Tuesday, April 21, 2009

NYT article on Lichtenstein

In Sketches and Collages: Lichtenstein’s Workaday Musings
Published: April 17, 200

When Roy Lichtenstein (1923-1997) began making paintings of cartoon and comic book imagery in the 1960s, he rarely kept the preliminary drawings and collages in which he worked out composition and colors. He was happy to let them fall on the floor, where they were swept out with the trash. So it is entirely possible that Lichtenstein would not have approved of the present exhibition at the Katonah Museum of Art. The show presents 65 of the artist’s later preliminary sketches, drawings and collages, from the 1970s through the ’90s, most of which were in the studio at the time of his death and are now in private collections.

HIS OWN DEVISING “Collage for Still Life With Reclining Nude” (1997) by Roy Lichtenstein.

“Lichtenstein in Process” is a fascinating and engrossing show providing a rare glimpse of the pop artist’s private working methods and creative process. Swift in execution, small in format and considerably more intimate than his finished paintings, Lichtenstein’s sketches, drawings and collages show the artist planning and arranging, experimenting with sources and compositional structures in search of something fresh, new and entirely his own. His finished pictures are not as simple or straightforward as they might look.

Take for instance “Interior With Exterior (Still Waters)” (1991), showing a pool and patio seen through a sliding glass door. The central source image is drawn from an architecture catalog into which the artist has collaged elements of a painting by the American abstract artist Clifford Still as well as, on the far wall, a parody of Lichtenstein’s own 1962 parody of Gilbert Stuart’s portrait of George Washington. Here we have paintings within paintings.

On the basis of the artworks in this show, it seems that Lichtenstein was largely preoccupied during his final decades with two themes: interiors and nudes. Among the more interesting nudes here is “Beach Scene With Star Fish” (1995), a large, expansive beach scene filled with prancing, nude female comic book characters. The composition, based on Picasso’s “Bathers With Beach Ball” (1928), once again combines art historical imagery and cartoons with all sorts of visual odds and ends of the artist’s own devising.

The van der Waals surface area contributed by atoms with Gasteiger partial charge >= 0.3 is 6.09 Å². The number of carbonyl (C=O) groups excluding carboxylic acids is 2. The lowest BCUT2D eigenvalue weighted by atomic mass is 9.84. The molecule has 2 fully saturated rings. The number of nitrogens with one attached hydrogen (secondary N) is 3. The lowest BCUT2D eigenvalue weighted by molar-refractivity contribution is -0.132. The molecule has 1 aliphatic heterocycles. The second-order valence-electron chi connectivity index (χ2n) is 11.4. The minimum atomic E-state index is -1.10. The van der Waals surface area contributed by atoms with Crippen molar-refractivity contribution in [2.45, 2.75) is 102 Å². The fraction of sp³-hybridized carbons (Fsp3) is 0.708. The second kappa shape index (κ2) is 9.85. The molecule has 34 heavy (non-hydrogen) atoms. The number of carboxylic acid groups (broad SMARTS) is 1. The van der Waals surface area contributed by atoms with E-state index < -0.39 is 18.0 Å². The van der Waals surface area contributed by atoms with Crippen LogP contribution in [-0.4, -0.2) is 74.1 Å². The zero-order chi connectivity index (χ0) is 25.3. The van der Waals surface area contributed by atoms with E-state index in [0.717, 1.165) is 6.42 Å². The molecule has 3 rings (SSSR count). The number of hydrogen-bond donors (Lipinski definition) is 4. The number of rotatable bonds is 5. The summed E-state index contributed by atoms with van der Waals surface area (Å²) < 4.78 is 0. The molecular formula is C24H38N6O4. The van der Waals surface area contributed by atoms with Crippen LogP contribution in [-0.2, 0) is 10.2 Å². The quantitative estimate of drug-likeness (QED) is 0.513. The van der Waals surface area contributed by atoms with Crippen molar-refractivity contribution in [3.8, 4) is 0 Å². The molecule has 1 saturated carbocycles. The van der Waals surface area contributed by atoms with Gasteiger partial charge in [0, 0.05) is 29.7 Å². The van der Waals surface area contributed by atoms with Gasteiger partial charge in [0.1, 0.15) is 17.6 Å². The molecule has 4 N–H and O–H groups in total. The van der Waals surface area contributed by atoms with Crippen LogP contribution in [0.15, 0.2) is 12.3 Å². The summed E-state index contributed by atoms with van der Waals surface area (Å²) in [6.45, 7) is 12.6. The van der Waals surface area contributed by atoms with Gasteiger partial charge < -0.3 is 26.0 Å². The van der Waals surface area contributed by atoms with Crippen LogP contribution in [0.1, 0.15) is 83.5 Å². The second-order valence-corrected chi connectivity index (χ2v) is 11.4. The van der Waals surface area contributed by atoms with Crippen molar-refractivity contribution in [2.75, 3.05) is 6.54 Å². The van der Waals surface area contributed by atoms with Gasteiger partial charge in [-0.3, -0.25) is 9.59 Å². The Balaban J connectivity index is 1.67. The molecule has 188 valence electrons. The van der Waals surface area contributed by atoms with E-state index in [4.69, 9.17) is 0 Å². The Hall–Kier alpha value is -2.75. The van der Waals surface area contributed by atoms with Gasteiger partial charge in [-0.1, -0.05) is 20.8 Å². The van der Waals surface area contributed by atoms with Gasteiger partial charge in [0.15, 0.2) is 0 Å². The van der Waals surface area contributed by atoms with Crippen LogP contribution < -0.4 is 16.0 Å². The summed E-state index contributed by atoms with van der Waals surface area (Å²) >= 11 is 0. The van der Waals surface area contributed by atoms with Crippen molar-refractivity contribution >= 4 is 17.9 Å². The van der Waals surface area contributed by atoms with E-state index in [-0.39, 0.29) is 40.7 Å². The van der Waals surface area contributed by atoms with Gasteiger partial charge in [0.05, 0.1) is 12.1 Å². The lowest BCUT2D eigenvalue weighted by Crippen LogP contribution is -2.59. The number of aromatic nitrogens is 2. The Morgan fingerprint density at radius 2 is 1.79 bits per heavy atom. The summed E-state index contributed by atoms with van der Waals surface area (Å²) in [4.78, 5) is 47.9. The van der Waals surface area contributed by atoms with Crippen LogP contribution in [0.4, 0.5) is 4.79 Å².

Three raw pencil sketches, a more detailed colored sketch and a painted and printed collage on board (also preparatory) show the gradual evolution of this image. Especially noticeable is the way in which the artist oscillates back and forth with the placement of a beachside shed, along with a reversing of figures in the composition to get the right sense of balance and proportion.

What is really fascinating about these preparatory sketches, drawings and collages is that they reveal not just the inner workings of the artist’s mind but the way in which he actively sought to hide or remove any trace of his hand in the final work. In each successive stage the composition becomes increasingly stylized and mechanical, eventually taking on the appearance of commercial printing. They are meticulously handmade imitations of mass prints.

Lichtenstein often described himself and other pop artists as making “industrial paintings.” But it wasn’t always so, for he spent the first decade of his career in Ohio making Cubist and Expressionist paintings. He began teaching in upstate New York in the late 1950s and in 1960, then moved to Rutgers University in New Jersey where, influenced by his colleague Allan Kaprow, he began painting using cartoons and commercial printing techniques. His first one-man show, at the Castelli Gallery in 1962 in New York, was a sell-out.

One of the criticisms often leveled at Lichtenstein’s work is that it lacks originally. This is only partly true, for while most of his best-known artworks are studious copies of comic-book panels, he largely stopped this in 1965. And even though he continued to incorporate elements of comic imagery into his work for the rest of his career, the source imagery is increasingly transformed.

This transformation is especially visible in his paintings based on art historical sources. “Landscape With Scholar’s Rock” (1996), one of a series of Chinese-style landscapes, takes its inspiration from books on the gardens of China and Japan along with Chinese landscape painting. But the end result is something altogether different — the artist’s use of bold colors and large black Benday dots make the final image look like a faded ink-jet reproduction.

It is worth remembering that the works in this show are not finished and most probably were never meant for public display. They are the workaday musings of a great artist. Still, the exhibition does include one grouping of sketches and collages paired with a finished painting, “Interior With Nude Leaving” (1997), enabling viewers to see the culmination of the process. Made the year that he died, the title suggests that somehow the artist knew it was time to depart.

“Lichtenstein in Process,” Katonah Museum of Art, Route 22 at Jay Street, through Jun. 28. Information: (914) 232-9555 or katonahmuseum.org.

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